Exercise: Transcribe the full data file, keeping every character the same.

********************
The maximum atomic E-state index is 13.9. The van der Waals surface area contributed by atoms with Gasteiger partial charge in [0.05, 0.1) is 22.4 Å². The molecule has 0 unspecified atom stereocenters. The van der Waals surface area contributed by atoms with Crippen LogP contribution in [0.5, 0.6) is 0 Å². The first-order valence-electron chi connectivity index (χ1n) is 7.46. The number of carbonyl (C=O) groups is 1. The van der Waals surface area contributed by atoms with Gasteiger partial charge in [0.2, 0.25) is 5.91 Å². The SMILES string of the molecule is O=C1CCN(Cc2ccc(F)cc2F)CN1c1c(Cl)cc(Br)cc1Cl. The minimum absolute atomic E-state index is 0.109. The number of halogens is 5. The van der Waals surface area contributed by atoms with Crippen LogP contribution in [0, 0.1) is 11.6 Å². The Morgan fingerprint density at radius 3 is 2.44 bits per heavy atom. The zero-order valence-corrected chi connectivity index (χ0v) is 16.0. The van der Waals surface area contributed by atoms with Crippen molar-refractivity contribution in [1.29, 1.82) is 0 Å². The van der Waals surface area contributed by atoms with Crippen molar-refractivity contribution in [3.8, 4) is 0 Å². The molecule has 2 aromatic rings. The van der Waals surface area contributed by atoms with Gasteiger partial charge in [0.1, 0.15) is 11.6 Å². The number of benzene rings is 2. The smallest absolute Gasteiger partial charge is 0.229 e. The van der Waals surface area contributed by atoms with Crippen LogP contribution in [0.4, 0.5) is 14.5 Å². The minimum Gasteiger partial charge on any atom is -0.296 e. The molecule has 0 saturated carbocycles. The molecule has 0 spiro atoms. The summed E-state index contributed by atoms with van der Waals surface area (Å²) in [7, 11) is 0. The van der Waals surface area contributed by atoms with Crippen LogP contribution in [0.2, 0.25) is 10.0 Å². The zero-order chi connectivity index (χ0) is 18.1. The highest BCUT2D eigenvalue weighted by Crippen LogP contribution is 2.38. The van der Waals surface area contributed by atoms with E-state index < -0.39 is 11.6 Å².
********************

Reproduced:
The maximum atomic E-state index is 13.9. The van der Waals surface area contributed by atoms with Gasteiger partial charge in [0.05, 0.1) is 22.4 Å². The molecule has 0 unspecified atom stereocenters. The van der Waals surface area contributed by atoms with Crippen LogP contribution in [0.5, 0.6) is 0 Å². The first-order valence-electron chi connectivity index (χ1n) is 7.46. The number of carbonyl (C=O) groups is 1. The van der Waals surface area contributed by atoms with Gasteiger partial charge in [0.2, 0.25) is 5.91 Å². The SMILES string of the molecule is O=C1CCN(Cc2ccc(F)cc2F)CN1c1c(Cl)cc(Br)cc1Cl. The minimum absolute atomic E-state index is 0.109. The number of halogens is 5. The van der Waals surface area contributed by atoms with Crippen LogP contribution in [0, 0.1) is 11.6 Å². The Morgan fingerprint density at radius 3 is 2.44 bits per heavy atom. The zero-order valence-corrected chi connectivity index (χ0v) is 16.0. The van der Waals surface area contributed by atoms with Crippen molar-refractivity contribution in [1.29, 1.82) is 0 Å². The van der Waals surface area contributed by atoms with Crippen molar-refractivity contribution in [3.8, 4) is 0 Å². The molecule has 2 aromatic rings. The van der Waals surface area contributed by atoms with Gasteiger partial charge in [0.1, 0.15) is 11.6 Å². The number of benzene rings is 2. The smallest absolute Gasteiger partial charge is 0.229 e. The van der Waals surface area contributed by atoms with Crippen LogP contribution in [0.4, 0.5) is 14.5 Å². The minimum Gasteiger partial charge on any atom is -0.296 e. The molecule has 0 saturated carbocycles. The molecule has 0 spiro atoms. The summed E-state index contributed by atoms with van der Waals surface area (Å²) in [7, 11) is 0. The van der Waals surface area contributed by atoms with Crippen LogP contribution in [0.2, 0.25) is 10.0 Å². The zero-order chi connectivity index (χ0) is 18.1. The highest BCUT2D eigenvalue weighted by Crippen LogP contribution is 2.38. The van der Waals surface area contributed by atoms with E-state index < -0.39 is 11.6 Å².